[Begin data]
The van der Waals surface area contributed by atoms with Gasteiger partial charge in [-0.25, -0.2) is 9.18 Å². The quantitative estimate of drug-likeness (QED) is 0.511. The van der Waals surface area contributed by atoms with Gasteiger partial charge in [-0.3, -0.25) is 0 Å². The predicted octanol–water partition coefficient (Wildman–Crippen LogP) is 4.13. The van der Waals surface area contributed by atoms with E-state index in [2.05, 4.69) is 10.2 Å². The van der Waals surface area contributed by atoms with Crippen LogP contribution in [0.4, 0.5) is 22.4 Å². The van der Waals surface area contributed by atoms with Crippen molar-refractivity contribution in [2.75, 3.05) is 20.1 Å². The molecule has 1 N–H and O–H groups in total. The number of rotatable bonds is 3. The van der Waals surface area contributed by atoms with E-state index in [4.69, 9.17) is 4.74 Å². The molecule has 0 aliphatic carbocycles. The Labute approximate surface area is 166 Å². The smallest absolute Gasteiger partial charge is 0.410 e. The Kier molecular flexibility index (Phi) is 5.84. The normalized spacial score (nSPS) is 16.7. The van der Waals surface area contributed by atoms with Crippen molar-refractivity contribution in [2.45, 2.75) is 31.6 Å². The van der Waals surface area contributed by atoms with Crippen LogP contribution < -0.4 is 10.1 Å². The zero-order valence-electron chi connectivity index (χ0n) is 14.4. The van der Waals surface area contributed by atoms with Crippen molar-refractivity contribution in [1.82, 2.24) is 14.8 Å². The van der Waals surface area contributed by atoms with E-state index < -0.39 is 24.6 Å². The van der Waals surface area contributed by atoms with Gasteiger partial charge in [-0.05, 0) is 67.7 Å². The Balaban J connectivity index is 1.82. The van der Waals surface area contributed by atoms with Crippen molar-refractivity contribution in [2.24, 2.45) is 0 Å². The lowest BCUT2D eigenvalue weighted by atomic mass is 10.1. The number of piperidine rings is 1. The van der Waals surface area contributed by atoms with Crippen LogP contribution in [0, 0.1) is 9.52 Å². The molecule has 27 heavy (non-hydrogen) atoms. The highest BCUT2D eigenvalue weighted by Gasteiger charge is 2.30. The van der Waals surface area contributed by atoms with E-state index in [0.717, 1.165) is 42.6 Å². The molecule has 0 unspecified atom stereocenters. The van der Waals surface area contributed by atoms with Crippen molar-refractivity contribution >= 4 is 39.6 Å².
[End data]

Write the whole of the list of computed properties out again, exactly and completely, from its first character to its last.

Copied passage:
The van der Waals surface area contributed by atoms with Gasteiger partial charge in [-0.25, -0.2) is 9.18 Å². The quantitative estimate of drug-likeness (QED) is 0.511. The van der Waals surface area contributed by atoms with Gasteiger partial charge in [-0.3, -0.25) is 0 Å². The predicted octanol–water partition coefficient (Wildman–Crippen LogP) is 4.13. The van der Waals surface area contributed by atoms with E-state index in [2.05, 4.69) is 10.2 Å². The van der Waals surface area contributed by atoms with Crippen LogP contribution in [0.4, 0.5) is 22.4 Å². The van der Waals surface area contributed by atoms with Crippen molar-refractivity contribution in [2.75, 3.05) is 20.1 Å². The molecule has 1 N–H and O–H groups in total. The number of rotatable bonds is 3. The van der Waals surface area contributed by atoms with E-state index in [4.69, 9.17) is 4.74 Å². The molecule has 0 aliphatic carbocycles. The Labute approximate surface area is 166 Å². The smallest absolute Gasteiger partial charge is 0.410 e. The Kier molecular flexibility index (Phi) is 5.84. The normalized spacial score (nSPS) is 16.7. The van der Waals surface area contributed by atoms with Crippen molar-refractivity contribution in [2.45, 2.75) is 31.6 Å². The van der Waals surface area contributed by atoms with Crippen LogP contribution < -0.4 is 10.1 Å². The zero-order valence-electron chi connectivity index (χ0n) is 14.4. The van der Waals surface area contributed by atoms with Crippen molar-refractivity contribution in [1.82, 2.24) is 14.8 Å². The van der Waals surface area contributed by atoms with E-state index < -0.39 is 24.6 Å². The van der Waals surface area contributed by atoms with Gasteiger partial charge in [-0.05, 0) is 67.7 Å². The Balaban J connectivity index is 1.82. The van der Waals surface area contributed by atoms with Crippen molar-refractivity contribution in [2.24, 2.45) is 0 Å². The lowest BCUT2D eigenvalue weighted by atomic mass is 10.1. The number of piperidine rings is 1. The van der Waals surface area contributed by atoms with Crippen LogP contribution in [0, 0.1) is 9.52 Å². The molecule has 27 heavy (non-hydrogen) atoms. The highest BCUT2D eigenvalue weighted by Gasteiger charge is 2.30. The van der Waals surface area contributed by atoms with E-state index in [0.717, 1.165) is 42.6 Å². The molecule has 0 unspecified atom stereocenters. The van der Waals surface area contributed by atoms with Crippen molar-refractivity contribution >= 4 is 39.6 Å².